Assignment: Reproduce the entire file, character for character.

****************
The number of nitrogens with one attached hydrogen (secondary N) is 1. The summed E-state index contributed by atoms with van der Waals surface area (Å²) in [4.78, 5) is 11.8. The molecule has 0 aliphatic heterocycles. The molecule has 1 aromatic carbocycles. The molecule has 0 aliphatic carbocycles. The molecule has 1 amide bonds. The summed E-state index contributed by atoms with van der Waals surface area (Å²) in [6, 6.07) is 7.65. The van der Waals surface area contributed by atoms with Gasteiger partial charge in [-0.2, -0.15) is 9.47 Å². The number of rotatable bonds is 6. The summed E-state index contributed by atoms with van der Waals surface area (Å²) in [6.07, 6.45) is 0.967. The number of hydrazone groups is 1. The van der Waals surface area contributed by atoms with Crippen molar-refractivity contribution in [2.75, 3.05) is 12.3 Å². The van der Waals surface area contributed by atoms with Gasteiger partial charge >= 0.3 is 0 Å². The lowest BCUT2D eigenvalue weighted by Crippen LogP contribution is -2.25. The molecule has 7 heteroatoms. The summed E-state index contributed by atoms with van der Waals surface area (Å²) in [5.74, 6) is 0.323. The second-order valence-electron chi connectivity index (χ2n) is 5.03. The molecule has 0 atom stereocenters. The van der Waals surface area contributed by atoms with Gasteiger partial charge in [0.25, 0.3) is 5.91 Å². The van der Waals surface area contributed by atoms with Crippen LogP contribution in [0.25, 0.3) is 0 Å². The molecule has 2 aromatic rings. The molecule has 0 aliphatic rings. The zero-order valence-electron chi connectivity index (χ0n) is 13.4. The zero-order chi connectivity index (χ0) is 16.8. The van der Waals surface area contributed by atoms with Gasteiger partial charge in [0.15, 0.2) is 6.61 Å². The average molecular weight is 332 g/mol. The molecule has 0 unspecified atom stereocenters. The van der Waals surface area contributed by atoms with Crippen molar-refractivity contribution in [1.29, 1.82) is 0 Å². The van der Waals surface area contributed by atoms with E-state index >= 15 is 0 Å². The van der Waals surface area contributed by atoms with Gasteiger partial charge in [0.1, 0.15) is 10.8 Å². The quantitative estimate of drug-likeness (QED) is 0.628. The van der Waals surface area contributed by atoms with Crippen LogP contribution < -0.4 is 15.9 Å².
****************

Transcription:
The number of nitrogens with one attached hydrogen (secondary N) is 1. The summed E-state index contributed by atoms with van der Waals surface area (Å²) in [4.78, 5) is 11.8. The molecule has 0 aliphatic heterocycles. The molecule has 1 aromatic carbocycles. The molecule has 0 aliphatic carbocycles. The molecule has 1 amide bonds. The summed E-state index contributed by atoms with van der Waals surface area (Å²) in [6, 6.07) is 7.65. The van der Waals surface area contributed by atoms with Gasteiger partial charge in [-0.2, -0.15) is 9.47 Å². The number of rotatable bonds is 6. The summed E-state index contributed by atoms with van der Waals surface area (Å²) in [6.07, 6.45) is 0.967. The number of hydrazone groups is 1. The van der Waals surface area contributed by atoms with Crippen molar-refractivity contribution in [2.75, 3.05) is 12.3 Å². The van der Waals surface area contributed by atoms with Gasteiger partial charge >= 0.3 is 0 Å². The lowest BCUT2D eigenvalue weighted by Crippen LogP contribution is -2.25. The molecule has 7 heteroatoms. The summed E-state index contributed by atoms with van der Waals surface area (Å²) in [5.74, 6) is 0.323. The second-order valence-electron chi connectivity index (χ2n) is 5.03. The molecule has 0 atom stereocenters. The van der Waals surface area contributed by atoms with Gasteiger partial charge in [0.25, 0.3) is 5.91 Å². The van der Waals surface area contributed by atoms with Crippen LogP contribution in [0.25, 0.3) is 0 Å². The molecule has 2 aromatic rings. The molecule has 0 aliphatic rings. The zero-order valence-electron chi connectivity index (χ0n) is 13.4. The zero-order chi connectivity index (χ0) is 16.8. The van der Waals surface area contributed by atoms with Gasteiger partial charge in [0.15, 0.2) is 6.61 Å². The average molecular weight is 332 g/mol. The molecule has 0 unspecified atom stereocenters. The van der Waals surface area contributed by atoms with Crippen molar-refractivity contribution in [1.29, 1.82) is 0 Å². The van der Waals surface area contributed by atoms with E-state index >= 15 is 0 Å². The van der Waals surface area contributed by atoms with Gasteiger partial charge in [0.1, 0.15) is 10.8 Å². The quantitative estimate of drug-likeness (QED) is 0.628. The van der Waals surface area contributed by atoms with Crippen LogP contribution < -0.4 is 15.9 Å².